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Amy Ray

Amy Ray Biography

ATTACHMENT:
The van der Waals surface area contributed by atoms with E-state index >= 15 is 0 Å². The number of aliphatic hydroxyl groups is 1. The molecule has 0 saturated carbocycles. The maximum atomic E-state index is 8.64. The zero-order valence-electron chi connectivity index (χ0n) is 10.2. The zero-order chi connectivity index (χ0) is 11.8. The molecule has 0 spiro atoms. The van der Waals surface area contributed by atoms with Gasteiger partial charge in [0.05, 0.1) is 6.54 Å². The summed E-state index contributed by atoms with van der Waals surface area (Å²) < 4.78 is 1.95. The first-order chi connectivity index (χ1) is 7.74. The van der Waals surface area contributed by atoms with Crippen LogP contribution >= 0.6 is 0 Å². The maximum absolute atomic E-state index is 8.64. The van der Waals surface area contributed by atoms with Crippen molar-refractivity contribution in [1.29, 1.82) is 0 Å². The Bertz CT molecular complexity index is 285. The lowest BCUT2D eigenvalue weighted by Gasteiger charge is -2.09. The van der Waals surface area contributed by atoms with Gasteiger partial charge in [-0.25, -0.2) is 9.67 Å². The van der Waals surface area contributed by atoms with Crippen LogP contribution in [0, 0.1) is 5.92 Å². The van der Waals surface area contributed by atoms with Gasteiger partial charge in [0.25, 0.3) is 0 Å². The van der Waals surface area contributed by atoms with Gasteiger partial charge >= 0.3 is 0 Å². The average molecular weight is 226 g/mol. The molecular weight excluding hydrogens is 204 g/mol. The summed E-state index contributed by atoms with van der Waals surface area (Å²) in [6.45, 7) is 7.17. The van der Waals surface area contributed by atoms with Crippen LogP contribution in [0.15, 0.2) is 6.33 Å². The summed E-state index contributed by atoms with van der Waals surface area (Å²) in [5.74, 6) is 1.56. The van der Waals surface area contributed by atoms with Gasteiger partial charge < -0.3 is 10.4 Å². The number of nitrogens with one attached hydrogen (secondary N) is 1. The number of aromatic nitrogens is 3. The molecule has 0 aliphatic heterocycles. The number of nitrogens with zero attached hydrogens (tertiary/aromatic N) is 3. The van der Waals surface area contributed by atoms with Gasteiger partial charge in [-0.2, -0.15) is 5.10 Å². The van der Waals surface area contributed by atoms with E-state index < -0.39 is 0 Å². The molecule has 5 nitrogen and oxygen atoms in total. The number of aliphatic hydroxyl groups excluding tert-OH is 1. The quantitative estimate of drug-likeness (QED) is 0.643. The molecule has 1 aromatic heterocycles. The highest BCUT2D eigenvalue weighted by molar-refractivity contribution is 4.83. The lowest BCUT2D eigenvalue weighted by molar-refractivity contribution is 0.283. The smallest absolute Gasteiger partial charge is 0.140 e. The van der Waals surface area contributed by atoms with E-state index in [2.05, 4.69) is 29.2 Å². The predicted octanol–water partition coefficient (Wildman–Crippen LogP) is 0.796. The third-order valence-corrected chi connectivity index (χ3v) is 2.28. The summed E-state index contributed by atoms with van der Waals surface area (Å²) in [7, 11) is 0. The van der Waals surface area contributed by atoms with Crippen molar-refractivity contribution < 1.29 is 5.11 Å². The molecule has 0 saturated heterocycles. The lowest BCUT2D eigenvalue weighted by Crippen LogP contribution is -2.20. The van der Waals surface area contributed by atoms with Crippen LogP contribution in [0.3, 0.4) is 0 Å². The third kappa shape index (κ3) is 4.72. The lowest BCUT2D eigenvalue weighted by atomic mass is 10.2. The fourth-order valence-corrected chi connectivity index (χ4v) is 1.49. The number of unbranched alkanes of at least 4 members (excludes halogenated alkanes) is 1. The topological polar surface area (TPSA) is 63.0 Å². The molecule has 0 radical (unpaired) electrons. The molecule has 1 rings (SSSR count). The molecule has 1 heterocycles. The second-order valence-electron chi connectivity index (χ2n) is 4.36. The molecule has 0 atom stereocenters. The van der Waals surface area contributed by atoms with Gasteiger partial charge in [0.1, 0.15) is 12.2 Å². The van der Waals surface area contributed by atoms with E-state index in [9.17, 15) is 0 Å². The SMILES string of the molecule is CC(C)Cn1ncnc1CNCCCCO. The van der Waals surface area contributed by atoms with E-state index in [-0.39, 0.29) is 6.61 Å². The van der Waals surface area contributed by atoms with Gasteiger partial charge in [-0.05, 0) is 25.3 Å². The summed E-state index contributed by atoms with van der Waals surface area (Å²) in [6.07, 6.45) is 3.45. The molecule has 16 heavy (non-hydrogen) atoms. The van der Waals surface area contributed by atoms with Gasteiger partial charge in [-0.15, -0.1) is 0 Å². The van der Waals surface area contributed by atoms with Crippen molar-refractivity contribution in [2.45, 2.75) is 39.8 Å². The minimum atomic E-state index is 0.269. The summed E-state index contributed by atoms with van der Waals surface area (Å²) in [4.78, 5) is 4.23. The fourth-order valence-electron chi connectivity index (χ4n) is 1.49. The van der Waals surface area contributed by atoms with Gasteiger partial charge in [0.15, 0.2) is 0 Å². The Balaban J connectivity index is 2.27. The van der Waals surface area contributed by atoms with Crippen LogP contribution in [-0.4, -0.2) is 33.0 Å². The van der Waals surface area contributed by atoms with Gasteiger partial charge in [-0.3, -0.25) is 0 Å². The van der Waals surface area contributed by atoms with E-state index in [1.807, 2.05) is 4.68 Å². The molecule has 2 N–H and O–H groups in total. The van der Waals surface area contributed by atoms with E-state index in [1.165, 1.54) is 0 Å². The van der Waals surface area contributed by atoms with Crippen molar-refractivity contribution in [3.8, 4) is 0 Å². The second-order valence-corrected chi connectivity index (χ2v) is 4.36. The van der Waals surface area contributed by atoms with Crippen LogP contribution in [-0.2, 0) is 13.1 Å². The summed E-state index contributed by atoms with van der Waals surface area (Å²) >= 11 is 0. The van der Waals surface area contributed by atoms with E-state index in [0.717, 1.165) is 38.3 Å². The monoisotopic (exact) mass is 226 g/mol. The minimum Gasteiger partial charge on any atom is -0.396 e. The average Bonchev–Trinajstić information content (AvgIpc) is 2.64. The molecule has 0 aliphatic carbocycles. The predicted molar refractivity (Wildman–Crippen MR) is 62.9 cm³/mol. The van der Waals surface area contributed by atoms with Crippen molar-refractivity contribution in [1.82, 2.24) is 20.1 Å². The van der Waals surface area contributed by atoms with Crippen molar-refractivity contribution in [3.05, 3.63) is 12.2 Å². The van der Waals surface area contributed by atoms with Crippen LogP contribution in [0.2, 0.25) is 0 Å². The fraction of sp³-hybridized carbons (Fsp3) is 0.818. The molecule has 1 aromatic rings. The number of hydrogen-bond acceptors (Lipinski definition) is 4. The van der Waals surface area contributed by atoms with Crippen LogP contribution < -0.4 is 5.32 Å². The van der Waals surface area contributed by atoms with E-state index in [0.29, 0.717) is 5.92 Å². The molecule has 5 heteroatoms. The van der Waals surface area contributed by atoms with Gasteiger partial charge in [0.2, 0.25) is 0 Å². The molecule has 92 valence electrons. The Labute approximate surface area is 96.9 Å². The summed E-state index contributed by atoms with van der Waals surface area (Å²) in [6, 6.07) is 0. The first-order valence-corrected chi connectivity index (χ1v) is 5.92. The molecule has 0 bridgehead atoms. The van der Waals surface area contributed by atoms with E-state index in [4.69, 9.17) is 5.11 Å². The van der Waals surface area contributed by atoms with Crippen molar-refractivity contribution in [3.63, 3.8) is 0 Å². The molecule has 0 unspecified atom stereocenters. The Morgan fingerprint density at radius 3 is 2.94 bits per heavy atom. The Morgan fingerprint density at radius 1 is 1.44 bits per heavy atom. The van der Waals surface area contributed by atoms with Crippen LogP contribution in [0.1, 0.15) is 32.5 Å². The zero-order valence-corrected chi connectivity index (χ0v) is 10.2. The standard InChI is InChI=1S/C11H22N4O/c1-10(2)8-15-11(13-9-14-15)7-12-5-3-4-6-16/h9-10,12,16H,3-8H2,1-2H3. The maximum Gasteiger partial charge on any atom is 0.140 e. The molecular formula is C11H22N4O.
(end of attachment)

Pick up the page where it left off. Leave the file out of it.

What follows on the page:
Many artists, musical and otherwise, use their craft to provide a visible platform for the issues they believe in. Their activism becomes interwoven with their art. The Indigo Girls have long been known for voicing their political and social views in song. Amy Ray teamed up with Emily Saliers while in high school, and soon the duo became a staple in the Atlanta music scene. In 1981, their independent music career began with a basement recording called Tuesday's Children. One thing led to another, which led to them signing with Epic Records in 1988. Despite almost polar styles, they met on the common ground of harmony and the love of meaningful music. Ray brought fire and earth, Saliers the wind and water. The alchemy proved magical, and their brand of folk-rock hit at just the right time alongside the successes of Tracy Chapman, Suzanne Vega, and 10,000 Maniacs. With an extremely loyal and pa**ionate fan base, they sold millions of albums and garnered numerous awards over the years, but that was never really the point. More importantly, they expressed themselves creatively, poetically, politically, and spiritually. Each release pushed the Indigo Girls' musical boundaries. They incorporated elements of folk, country, rock, pop, punk, and soul into their evolutions, giving each album a fresh sound without losing sight of their art or themselves. To give back what was given to them, Ray founded the not-for-profit Daemon Records in 1990. Her mission was to support local artists at a gra**roots level, to teach young artists how to further their own careers, and to keep the independent spirit alive, not only in the Atlanta music community, but in herself as well. Rose Polenzani, ph Balance, Three Finger Cowboy, and the Rock-a-Teens, among others, have all pa**ed through the school of Daemon. Inspired by the music of these bands and southern punk/indie-rock, Ray embarked on a solo adventure in 2000. Traveling around the southeast with guitar and amp in tow, she wrote, rehearsed, and recorded Stag, which hit the streets in March 2001. The depths and intensity of her artistry and emotions are revealed in awe-inspiring performances on its ten songs, giving Ray a forum to more fully express her political stances and questions of self in a voice and style not quite suited for an Indigo Girls album. Stag was followed by the similarly-themed Prom in 2005. ~ Kelly McCartney, All Music Guide

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